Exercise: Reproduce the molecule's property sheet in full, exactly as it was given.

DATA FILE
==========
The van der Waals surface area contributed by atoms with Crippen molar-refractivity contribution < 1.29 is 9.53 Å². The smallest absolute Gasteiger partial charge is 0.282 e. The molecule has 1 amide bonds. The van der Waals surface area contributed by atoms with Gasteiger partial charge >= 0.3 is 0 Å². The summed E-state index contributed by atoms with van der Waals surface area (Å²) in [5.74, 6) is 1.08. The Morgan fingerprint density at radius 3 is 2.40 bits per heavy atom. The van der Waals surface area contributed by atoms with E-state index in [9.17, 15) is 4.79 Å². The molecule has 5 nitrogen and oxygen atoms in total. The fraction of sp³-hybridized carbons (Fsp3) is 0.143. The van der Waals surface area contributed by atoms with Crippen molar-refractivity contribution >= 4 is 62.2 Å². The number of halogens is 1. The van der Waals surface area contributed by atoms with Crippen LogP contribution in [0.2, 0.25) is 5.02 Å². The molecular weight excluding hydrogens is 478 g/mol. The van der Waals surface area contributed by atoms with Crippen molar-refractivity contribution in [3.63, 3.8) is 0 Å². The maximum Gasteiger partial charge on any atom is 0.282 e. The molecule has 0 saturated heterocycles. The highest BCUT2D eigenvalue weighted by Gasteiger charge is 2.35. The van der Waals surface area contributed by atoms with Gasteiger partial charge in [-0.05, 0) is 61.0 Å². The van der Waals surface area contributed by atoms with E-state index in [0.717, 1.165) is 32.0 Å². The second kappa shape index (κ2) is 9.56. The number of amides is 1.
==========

The van der Waals surface area contributed by atoms with Crippen molar-refractivity contribution < 1.29 is 9.53 Å². The smallest absolute Gasteiger partial charge is 0.282 e. The molecule has 1 amide bonds. The van der Waals surface area contributed by atoms with Gasteiger partial charge >= 0.3 is 0 Å². The summed E-state index contributed by atoms with van der Waals surface area (Å²) in [5.74, 6) is 1.08. The Morgan fingerprint density at radius 3 is 2.40 bits per heavy atom. The van der Waals surface area contributed by atoms with E-state index in [9.17, 15) is 4.79 Å². The molecule has 5 nitrogen and oxygen atoms in total. The fraction of sp³-hybridized carbons (Fsp3) is 0.143. The van der Waals surface area contributed by atoms with Crippen molar-refractivity contribution >= 4 is 62.2 Å². The number of halogens is 1. The van der Waals surface area contributed by atoms with Crippen LogP contribution in [0.2, 0.25) is 5.02 Å². The molecular weight excluding hydrogens is 478 g/mol. The van der Waals surface area contributed by atoms with Crippen molar-refractivity contribution in [3.63, 3.8) is 0 Å². The maximum Gasteiger partial charge on any atom is 0.282 e. The molecule has 0 saturated heterocycles. The highest BCUT2D eigenvalue weighted by Gasteiger charge is 2.35. The van der Waals surface area contributed by atoms with Gasteiger partial charge in [-0.05, 0) is 61.0 Å². The van der Waals surface area contributed by atoms with E-state index in [0.717, 1.165) is 32.0 Å². The second kappa shape index (κ2) is 9.56. The number of amides is 1.